“There’s a lot of fear in Brazil. People are really scared of this virus,” says Zika researcher Scott Weaver, PhD, director of the Institute for Human Infections and Immunity at the University of Texas Medical Branch at Galveston. “I have colleagues working there who see four to five births a day of infants with microcephaly.”
To better understand the disease, its risks, and what it may mean for Americans, WebMD turned to infectious disease researchers such as Weaver as well as experts at the CDC and elsewhere.
What is the Zika virus? How do you catch it?
Zika virus, first identified in Uganda in 1947, is transmitted by the same type of mosquito that carries dengue fever, yellow fever, and chikungunya virus. A mosquito bites an infected person and then passes those viruses to other people it bites. Outbreaks did not occur outside of Africa until 2007, when it spread to the South Pacific.
The virus has been found in human semen, and one case of it possibly spreading person-to-person has been described, according to the WHO’s Regional Office for the Americas.
Although the Dallas County case is not the first ever report of Zika spreading through sexual activity, officials had said more evidence was needed to confirm whether it can be sexually transmitted.
But “this increases our awareness campaign in educating the public about protecting themselves and others,” Dallas County Health and Human Services Director Zachary Thompson said. “Next to abstinence, condoms are the best prevention method against any sexually transmitted infections.”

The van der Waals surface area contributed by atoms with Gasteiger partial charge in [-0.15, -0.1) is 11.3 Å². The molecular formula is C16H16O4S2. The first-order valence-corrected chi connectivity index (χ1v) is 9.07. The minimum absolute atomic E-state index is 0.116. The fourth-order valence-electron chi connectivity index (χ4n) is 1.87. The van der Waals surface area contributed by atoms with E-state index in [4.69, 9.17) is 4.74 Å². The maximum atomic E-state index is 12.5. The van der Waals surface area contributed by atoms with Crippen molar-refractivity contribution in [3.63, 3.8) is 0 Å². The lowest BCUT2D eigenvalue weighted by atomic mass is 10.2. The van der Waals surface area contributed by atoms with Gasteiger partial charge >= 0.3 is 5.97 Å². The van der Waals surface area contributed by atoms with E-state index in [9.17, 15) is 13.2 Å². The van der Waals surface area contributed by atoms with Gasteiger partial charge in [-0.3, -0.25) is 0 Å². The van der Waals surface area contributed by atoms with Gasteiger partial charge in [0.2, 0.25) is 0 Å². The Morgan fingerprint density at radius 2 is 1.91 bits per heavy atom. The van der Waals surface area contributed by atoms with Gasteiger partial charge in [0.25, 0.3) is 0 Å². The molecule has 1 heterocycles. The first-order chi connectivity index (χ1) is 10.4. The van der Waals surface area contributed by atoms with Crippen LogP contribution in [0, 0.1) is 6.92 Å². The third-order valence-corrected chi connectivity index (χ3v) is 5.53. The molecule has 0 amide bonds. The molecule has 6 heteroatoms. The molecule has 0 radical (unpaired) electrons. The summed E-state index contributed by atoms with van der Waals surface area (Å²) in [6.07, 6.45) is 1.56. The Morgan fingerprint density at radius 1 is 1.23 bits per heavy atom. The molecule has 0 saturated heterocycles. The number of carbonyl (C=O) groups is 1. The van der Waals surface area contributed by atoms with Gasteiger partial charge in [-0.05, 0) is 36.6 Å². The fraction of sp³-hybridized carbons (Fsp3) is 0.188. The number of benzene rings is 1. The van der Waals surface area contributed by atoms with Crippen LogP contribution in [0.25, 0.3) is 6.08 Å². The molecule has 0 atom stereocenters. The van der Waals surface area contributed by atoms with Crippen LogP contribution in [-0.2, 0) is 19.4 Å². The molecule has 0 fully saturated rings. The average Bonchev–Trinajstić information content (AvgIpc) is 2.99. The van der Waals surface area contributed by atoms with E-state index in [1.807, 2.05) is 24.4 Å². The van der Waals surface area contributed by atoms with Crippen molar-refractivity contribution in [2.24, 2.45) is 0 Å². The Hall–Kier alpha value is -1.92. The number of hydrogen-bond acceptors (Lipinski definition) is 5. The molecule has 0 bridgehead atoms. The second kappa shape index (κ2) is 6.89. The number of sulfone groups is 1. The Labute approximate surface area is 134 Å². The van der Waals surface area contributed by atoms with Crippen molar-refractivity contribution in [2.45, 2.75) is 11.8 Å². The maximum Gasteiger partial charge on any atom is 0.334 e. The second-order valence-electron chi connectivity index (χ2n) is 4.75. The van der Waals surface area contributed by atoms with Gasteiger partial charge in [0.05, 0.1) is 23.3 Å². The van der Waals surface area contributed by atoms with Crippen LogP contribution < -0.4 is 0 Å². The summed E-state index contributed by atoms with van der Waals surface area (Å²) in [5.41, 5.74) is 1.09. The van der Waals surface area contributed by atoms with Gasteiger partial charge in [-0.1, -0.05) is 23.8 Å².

There has also been one report of possible spread of the virus through a blood transfusion, according to the CDC.
What are the symptoms of Zika virus?
The disease can cause fever, rash, joint pain, and conjunctivitis, also called pinkeye. But most people won’t know they have it.
“Only about 1 in 5 people with the virus will exhibit symptoms,” says Amesh Adalja, MD, a spokesman for the Infectious Diseases Society of America. “The vast majority have no symptoms at all.”
Adalja also says the virus rarely causes major complications. “It’s never been thought of as a severe infectious disease until now.”
But in rare cases, Zika has been associated with Guillain-Barré syndrome, a disorder that can cause partial or complete paralysis, most often temporary. An increase in that illness has been seen in areas such as French Polynesia and Brazil, where a Zika epidemic has taken place, but research hasn’t established a direct relationship between the two, according to the WHO’s Regional Office for the Americas.
Is Zika similar to other mosquito-borne illnesses, such as dengue fever, chikungunya, or West Nile virus?
All can cause a variety of flu-like symptoms that range in severity and can last from a few days to more than a week. As with Zika, few people infected with dengue or West Nile will show any symptoms.
How is Zika virus treated?